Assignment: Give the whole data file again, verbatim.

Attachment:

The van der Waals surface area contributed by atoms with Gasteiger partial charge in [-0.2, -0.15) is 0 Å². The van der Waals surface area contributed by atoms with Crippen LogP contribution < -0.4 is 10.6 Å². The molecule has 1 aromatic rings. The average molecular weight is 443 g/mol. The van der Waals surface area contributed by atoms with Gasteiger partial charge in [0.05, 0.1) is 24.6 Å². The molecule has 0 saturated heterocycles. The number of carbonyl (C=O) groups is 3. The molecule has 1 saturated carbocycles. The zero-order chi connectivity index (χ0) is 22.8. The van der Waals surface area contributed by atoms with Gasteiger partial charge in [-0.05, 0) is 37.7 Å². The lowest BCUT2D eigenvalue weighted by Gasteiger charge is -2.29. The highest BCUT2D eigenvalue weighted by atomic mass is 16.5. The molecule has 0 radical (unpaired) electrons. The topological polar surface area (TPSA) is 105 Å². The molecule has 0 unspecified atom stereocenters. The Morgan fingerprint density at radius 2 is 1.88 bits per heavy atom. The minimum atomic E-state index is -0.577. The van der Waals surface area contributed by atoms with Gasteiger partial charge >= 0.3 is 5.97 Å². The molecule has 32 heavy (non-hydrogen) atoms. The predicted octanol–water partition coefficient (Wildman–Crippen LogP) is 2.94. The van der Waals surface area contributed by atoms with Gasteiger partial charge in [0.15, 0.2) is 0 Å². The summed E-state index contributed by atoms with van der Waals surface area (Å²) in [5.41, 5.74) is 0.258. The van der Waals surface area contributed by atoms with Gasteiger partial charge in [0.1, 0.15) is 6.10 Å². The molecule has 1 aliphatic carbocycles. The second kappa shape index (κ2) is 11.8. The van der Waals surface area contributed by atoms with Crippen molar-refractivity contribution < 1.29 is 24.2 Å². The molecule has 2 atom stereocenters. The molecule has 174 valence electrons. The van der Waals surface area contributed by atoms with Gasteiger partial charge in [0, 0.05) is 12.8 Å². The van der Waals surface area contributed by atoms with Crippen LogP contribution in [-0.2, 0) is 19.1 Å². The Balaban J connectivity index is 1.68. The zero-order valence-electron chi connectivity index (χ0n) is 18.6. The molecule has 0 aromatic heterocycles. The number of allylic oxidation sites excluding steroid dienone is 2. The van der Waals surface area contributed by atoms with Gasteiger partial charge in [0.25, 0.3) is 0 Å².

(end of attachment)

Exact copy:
The van der Waals surface area contributed by atoms with Gasteiger partial charge in [-0.2, -0.15) is 0 Å². The van der Waals surface area contributed by atoms with Crippen LogP contribution < -0.4 is 10.6 Å². The molecule has 1 aromatic rings. The average molecular weight is 443 g/mol. The van der Waals surface area contributed by atoms with Gasteiger partial charge in [0.05, 0.1) is 24.6 Å². The molecule has 0 saturated heterocycles. The number of carbonyl (C=O) groups is 3. The molecule has 1 saturated carbocycles. The zero-order chi connectivity index (χ0) is 22.8. The van der Waals surface area contributed by atoms with Gasteiger partial charge in [-0.05, 0) is 37.7 Å². The lowest BCUT2D eigenvalue weighted by Gasteiger charge is -2.29. The highest BCUT2D eigenvalue weighted by atomic mass is 16.5. The molecule has 0 radical (unpaired) electrons. The topological polar surface area (TPSA) is 105 Å². The molecule has 0 unspecified atom stereocenters. The Morgan fingerprint density at radius 2 is 1.88 bits per heavy atom. The minimum atomic E-state index is -0.577. The van der Waals surface area contributed by atoms with Gasteiger partial charge >= 0.3 is 5.97 Å². The molecule has 32 heavy (non-hydrogen) atoms. The predicted octanol–water partition coefficient (Wildman–Crippen LogP) is 2.94. The van der Waals surface area contributed by atoms with Gasteiger partial charge in [0.15, 0.2) is 0 Å². The summed E-state index contributed by atoms with van der Waals surface area (Å²) in [5.41, 5.74) is 0.258. The van der Waals surface area contributed by atoms with Gasteiger partial charge in [0.1, 0.15) is 6.10 Å². The molecule has 1 aliphatic carbocycles. The second kappa shape index (κ2) is 11.8. The van der Waals surface area contributed by atoms with Crippen molar-refractivity contribution < 1.29 is 24.2 Å². The molecule has 2 atom stereocenters. The molecule has 174 valence electrons. The van der Waals surface area contributed by atoms with Gasteiger partial charge in [0, 0.05) is 12.8 Å². The van der Waals surface area contributed by atoms with Crippen LogP contribution in [-0.2, 0) is 19.1 Å². The Balaban J connectivity index is 1.68. The zero-order valence-electron chi connectivity index (χ0n) is 18.6. The molecule has 0 aromatic heterocycles. The number of allylic oxidation sites excluding steroid dienone is 2. The van der Waals surface area contributed by atoms with Gasteiger partial charge in [0.25, 0.3) is 0 Å².